Steel, rock, gilt bronze solder - The Albright-Knox Art Gallery, Buffalo, NY
The Swan's Dream of Leda
Hare used thin, irregularly sized sheets of bronze to compose The Swan's Dream of Leda. From a rock, a central, vertical shape emerges and bends back as if looking up. Another curved figure hovers over, enveloping and seemingly piercing the central figure. This sculpture refers to the Greek myth of Leda in which the god Zeus transformed himself into a swan to seduce the woman he so desired, eventually impregnating her. The gentle and slender curves along with the empty spaces of the composition gives an impression of lightness in spite of the use of bronze. The fragile and delicate forms contrasts with the strong rock base as well. The arched form seems to replicate the flapping of a swan's wing.
Hare started his series on the myth of Leda as early as the 1950s and would explore it until the end of his life. For many Surrealists, mythology is significant because of its relation to the psyche and for its aim for universality. The story of Leda has been explored many times in the history of art, but Hare, as many specialists have pointed out, is the only artist who shows how the swan sees Leda. This unconventional point of view allows him to give more depth to the character of the bird and to introduce the theme of the dream. Hare could have treated the myth in a more explicit and representational way, but by abstracting the subject and only loosely suggesting the identities of the figures, Hare captures the dream-like nature of the story.
Bronze with stone base - The Metropolitan Museum of Art, New York
This painting is part of the series that Hare started in the 1950s exploring the Greek myth of Cronus, who upon castrating and deposing his father Uranus, separated heaven and earth and became ruler of the cosmos. In fear of a prophecy that he would in turn be overthrown by his own son, Cronus swallowed each of his sons as they were born. His wife Rhea managed to save Zeus who would eventually murder his father and defeat the Titans. The Romans adopted Cronus as the god Saturn.
In a composition that recalls optical illusions, it is difficult to know what one is looking at in this painting. Hare manipulates shadow and light, foreground and background to create a sense of disorientation. A peachy, flesh colored form protrudes from the center of the canvas, and one wonders if this is the legs and crotch of a splayed body or two giant fingers reaching out from a hand as it clutches an amorphous brown form in the foreground. Above the body/hand a dark blue shape seems to swirl, forming tendrils at its edge that are evocative of fingers and even a small silhouette of a person. Behind, shades of brown, grey and cream create a sort of non-space that could be the sky or an interior of a room. The abstract scene evokes a sinister and, even, horrific sense of doom or danger.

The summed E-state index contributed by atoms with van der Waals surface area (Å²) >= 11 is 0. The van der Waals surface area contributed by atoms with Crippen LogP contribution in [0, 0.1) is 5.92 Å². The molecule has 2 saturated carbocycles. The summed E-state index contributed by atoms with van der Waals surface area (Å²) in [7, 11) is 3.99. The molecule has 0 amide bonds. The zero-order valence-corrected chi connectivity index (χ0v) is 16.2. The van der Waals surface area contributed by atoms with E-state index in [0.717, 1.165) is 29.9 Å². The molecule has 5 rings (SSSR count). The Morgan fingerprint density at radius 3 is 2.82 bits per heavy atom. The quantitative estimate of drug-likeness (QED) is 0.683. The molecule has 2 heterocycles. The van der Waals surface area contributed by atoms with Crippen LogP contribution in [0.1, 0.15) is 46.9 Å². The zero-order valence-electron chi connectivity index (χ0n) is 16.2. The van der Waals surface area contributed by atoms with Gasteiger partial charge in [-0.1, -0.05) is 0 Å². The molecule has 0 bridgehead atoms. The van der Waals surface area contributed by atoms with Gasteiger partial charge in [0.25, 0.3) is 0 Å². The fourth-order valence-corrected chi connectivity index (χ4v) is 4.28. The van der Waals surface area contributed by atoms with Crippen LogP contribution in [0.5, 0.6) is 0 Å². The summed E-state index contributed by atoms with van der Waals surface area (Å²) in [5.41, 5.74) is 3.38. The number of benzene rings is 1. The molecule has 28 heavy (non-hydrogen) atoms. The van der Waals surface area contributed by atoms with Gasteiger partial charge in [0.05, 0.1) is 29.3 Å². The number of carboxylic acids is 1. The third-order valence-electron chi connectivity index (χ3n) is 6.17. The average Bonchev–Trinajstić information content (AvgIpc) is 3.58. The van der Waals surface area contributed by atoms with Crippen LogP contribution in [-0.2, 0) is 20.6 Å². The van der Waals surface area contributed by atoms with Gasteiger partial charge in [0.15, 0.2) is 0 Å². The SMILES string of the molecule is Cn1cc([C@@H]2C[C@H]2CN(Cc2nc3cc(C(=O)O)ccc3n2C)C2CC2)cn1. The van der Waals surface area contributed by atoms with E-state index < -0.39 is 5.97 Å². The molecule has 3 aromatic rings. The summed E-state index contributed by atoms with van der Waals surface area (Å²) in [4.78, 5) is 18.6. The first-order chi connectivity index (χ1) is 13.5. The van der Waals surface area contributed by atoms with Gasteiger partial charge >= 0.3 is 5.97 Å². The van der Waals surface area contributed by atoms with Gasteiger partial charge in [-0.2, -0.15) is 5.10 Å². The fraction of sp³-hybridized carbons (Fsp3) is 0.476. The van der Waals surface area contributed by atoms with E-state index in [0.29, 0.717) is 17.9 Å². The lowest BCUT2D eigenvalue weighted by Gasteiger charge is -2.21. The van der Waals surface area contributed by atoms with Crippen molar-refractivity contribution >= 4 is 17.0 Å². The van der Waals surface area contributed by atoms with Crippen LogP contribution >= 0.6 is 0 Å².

Hare came late to painting and was primarily known as a photographer and sculptor, but his technique was still grounded in Surrealism, and his uses of collage and automatic drawing creates a dream-like space that draws the viewer in and confounds them. In an interview with Mimi Poser in 1972, Hare declared that his images of Cronus are portraits of the human will. The series exemplifies the contradictions of love/hate and life/death that are inherent to human kind. Like Cronus, humans continually destroy what they love. This painting captures the most violent and symbolic moment of the myth without monstrosity.
Acrylic, collaged paper, and oil stick on linen - The Whitney Museum of American Art, New York
A contorted body fills the center of the composition. The head of a bull sits atop a male torso. One follows the line of the back down to the buttocks and up to the bent knees, and along the way, the body twists unhumanly in space to reveal female genitalia. To the left, one expects the figure to be resting on its arms but instead one finds a shape that is reminiscent of male genitalia. The mysterious creature also has across its torso, two spoked circles, almost like tattoos, and an array of small dots where one expects there to be nipples. These cryptic motifs further add mystery and magic to the hybrid creature.
Portraying Cronus with both male and female genitalia underscores the duality that so intrigued Hare about this mythological figure. Although Cronus does not often call for a sexual interpretation, Hare adds it to his exploration to create an even more universal figure. He declared, "Cronus is part man, part earth, part time." Based on a 1970 painting of the same name, Hare executed this print at the Tamarind Institute. Hare was interested in the lines and forms of lithography and created several prints based on paintings of the Cronus series, in which he further explored his Surrealist inclinations to portray the human psyche.